Engineering student wins scholarship

Courtesy of Dr. Mario Oyanader Nathan Castro, winner of an internship, works in the engineering lab.

The Society of Chemical Industry Scholars have award- ed an internship opportunity to Nathan Castro, sophomore chemical engineering student in the Gordon and Jill Bourns College of Engineering at California Baptist University.

Since the opening of the new building in 2018, the program has steadily been expanding and becoming more established. The Society of Chemical Industry Scholars’ Internship Pro- gram is designed to give college sophomore or junior students experience in the engineering eld before they graduate.

The experience is what initially drew Castro to apply for the internship opportunity.

“I really want to thrive in college. I know that some people wait for junior year to intern, but I figured it’s a great idea to get involved as soon as you can,” Castro said.

Castro also attributes his success to the important roles the College of Engineering program and professors have played in helping him prepare for the internship.

“The classes do a really great job of integrating the hands-on aspect,” Castro said. “That’s probably the reason why CBU engineering has skyrocketed.”

Blake Aronson, program manager at the American Chemical Society, emphasized the competitive nature of this particular internship.

“The number of awards is determined solely by the number of positions offered by the companies,” Aronson said. “So it varies each year. This year, we had 23 positions to ll.”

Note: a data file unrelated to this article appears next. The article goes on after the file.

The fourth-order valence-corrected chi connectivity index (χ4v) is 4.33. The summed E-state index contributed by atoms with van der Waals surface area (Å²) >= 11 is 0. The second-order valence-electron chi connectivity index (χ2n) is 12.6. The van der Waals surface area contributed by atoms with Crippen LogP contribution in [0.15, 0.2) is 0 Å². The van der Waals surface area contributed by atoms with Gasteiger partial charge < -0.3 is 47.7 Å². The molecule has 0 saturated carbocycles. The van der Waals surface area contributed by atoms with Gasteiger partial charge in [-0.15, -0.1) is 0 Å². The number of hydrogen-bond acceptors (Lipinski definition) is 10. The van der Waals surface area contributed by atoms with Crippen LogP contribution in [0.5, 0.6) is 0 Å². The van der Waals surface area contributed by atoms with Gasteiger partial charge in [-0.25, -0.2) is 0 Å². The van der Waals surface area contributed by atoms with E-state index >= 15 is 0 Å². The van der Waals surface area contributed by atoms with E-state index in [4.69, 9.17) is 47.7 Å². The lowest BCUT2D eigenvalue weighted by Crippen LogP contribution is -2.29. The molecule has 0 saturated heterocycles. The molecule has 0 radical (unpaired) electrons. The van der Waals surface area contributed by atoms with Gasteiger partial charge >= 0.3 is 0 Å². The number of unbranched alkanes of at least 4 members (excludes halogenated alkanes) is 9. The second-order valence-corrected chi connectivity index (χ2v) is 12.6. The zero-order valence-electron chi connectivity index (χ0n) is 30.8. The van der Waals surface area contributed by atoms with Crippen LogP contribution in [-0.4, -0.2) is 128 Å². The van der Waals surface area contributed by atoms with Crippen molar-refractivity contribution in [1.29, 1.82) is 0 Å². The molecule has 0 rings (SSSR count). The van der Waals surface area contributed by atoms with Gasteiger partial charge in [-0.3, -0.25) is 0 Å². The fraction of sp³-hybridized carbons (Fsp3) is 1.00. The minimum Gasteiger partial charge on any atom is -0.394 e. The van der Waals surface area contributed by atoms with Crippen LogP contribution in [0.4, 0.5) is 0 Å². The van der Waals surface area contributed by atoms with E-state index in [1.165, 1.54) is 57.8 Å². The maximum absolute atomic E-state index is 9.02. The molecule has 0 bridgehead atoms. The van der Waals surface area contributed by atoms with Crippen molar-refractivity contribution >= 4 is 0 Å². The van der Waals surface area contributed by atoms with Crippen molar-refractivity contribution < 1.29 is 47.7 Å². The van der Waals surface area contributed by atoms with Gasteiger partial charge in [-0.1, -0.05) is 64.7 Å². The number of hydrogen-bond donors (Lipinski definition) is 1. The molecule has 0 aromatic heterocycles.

Dr. Mark Anklam, professor of chemical and biomolecular engineering, said this award will have a lasting impact on the reputation of the school’s engineering program.

“Having a student be selected for a prestigious internship program is, of course, great for both the student and the engineering program. It shows that we have both high-quality students and a high-quality program,” Anklam said. “It also shows that students in the chemical engineering program have opportunities to be recognized for their excellence.”

Anklam also emphasized how the engineering programs at CBU place a high priority on internships and other hands-on experiences in a student’s col- lege career.

“Because the College of Engineering stresses the importance of internships and requires an internship for graduation, students are aware of why internships and practical experience are a crucial part of their education,” Anklam said.

Commitment to practical experiences is something Aronson said can have a major impact on the student who chooses to take advantage of it.

“You get out of an internship what you put into it,” Aronson said. “If you look for opportunities to grow and develop new skills, you will find them.”

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